My favorite data wonk talks OMB's Circular A-4

The Office of Management and Budget issued a new set of guidelines for regulatory analysis a couple of weeks ago, and it’s surprisingly important. It’s also pretty technical, so hang on.

A dollar of benefits to the poorest group is now worth more than $700 in cost to the richest group.


What the article actually says is $1 is valued by a poor person, as much as $700 is valued by a rich person. So, a $7000 tax cut to a rich person, is as valuable to him, as a $10 tax cut to the poor person.



You are complaining about a quote from the article. You know, talking about cost-benefit calculations, and so illustrating that with a cost compared to a benefit.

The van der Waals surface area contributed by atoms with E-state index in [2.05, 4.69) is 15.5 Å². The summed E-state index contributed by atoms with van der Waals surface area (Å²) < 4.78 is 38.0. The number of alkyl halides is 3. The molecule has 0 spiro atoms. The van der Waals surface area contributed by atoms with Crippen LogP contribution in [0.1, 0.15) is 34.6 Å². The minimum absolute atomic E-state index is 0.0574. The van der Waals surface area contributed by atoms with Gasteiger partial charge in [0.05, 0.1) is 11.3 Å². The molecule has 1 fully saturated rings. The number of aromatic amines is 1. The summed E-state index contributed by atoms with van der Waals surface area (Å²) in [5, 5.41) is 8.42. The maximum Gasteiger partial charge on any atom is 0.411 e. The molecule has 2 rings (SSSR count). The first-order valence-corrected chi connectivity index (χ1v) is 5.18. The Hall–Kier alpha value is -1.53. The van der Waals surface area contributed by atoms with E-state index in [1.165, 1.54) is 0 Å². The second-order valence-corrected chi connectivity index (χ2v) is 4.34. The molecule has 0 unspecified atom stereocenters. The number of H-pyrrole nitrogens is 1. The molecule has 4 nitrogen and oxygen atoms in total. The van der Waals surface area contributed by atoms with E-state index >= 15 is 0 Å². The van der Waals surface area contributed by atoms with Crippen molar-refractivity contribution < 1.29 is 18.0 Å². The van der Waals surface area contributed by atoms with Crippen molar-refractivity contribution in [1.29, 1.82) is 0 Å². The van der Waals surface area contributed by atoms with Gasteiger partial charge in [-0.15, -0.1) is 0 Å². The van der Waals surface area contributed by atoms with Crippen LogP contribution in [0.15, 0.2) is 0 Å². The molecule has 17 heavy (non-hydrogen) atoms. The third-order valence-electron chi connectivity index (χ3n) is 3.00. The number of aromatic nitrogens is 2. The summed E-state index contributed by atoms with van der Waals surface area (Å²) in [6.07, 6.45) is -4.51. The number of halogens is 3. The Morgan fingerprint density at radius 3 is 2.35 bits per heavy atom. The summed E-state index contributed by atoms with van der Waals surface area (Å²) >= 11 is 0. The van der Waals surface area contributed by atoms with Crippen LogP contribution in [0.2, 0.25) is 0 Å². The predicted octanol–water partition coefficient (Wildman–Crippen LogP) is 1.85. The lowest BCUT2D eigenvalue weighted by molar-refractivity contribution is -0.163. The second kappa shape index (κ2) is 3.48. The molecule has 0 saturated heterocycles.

Poor people already do not pay (income) taxes. So “tax cuts” are of “no value” to a poor person.

Yes, I am, because the way that quite is phrased it sounds like a $1 social benefit to a poor person, would cost a rich person $700. That is not what the article is saying.


So turn it around. A $10 tax increase on a poor person is felt about the same as a $7000 tax increase on a rich person.

That might inform public policy on where to increase taxes.


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A $10 increase on a poor person paying $0 taxes is an infinite percentage tax increase. On a rich person, a $7k tax increase is not even noticable.

There are times when percentages fail to provide a meaningful analysis. This is one of them.